Traumatic rupture of the aorta (TRA) is one of the leading causes of mortality in automobile crashes. Finite element (FE) modeling, used in conjunction with laboratory experiments, has emerged as increasingly important tool to understand the mechanisms of TRA. Appropriate material modeling of the aorta is a key aspect of such efforts. The current study focuses on obtaining biaxial mechanical properties of aorta tissue at strain rates typically experienced during automotive crashes. Five descending thoracic aorta samples from human cadavers were harvested in a cruciate shape. The samples were subjected to equibiaxial stretch at a strain rate of 44 s−1 using a new biaxial tissue-testing device. Inertially compensated loads were measured. High-speed videography was used to track ink dots marked on the center of each sample to obtain strain. The aorta tissue exhibited anisotropic and nonlinear behavior. The tissue was stiffer in the circumferential direction with a modulus of 10.64 MPa compared to 7.94 MPa in longitudinal direction. The peak stresses along the circumferential and longitudinal directions were found to be 1.89 MPa and 1.76 MPa, respectively. The tissue behavior can be used to develop a better constitutive representation of the aorta, which can be incorporated into FE models of the aorta.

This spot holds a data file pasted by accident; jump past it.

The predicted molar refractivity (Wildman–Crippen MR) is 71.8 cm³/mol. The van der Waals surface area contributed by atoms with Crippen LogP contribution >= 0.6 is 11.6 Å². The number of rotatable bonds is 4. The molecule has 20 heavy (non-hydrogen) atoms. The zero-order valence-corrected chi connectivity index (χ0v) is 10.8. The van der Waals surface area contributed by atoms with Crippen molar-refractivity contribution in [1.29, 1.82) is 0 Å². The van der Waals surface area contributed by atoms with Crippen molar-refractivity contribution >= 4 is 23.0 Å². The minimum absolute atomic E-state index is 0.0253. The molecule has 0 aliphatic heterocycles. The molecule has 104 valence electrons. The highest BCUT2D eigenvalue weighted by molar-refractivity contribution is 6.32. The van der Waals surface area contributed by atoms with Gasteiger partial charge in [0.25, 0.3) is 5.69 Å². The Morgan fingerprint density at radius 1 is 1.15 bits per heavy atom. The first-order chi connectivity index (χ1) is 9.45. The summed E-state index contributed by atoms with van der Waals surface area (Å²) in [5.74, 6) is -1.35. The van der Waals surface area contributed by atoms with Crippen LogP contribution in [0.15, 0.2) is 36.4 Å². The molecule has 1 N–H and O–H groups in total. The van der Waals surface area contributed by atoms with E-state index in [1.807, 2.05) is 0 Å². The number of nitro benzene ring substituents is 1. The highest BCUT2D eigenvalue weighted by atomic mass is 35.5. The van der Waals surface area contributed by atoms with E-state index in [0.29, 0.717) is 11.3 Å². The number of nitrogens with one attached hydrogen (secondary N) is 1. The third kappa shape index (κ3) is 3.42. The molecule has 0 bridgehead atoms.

High-Speed Biaxial Tissue Properties of the Human Cadaver Aorta
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Shah, CS, Mason, MJ, Yang, KH, Hardy, WN, Van Ee, CA, Morgan, R, & Digges, K. "High-Speed Biaxial Tissue Properties of the Human Cadaver Aorta." Proceedings of the ASME 2005 International Mechanical Engineering Congress and Exposition. Transportation. Orlando, Florida, USA. November 5–11, 2005. pp. 103-111. ASME. https://doi.org/10.1115/IMECE2005-82085
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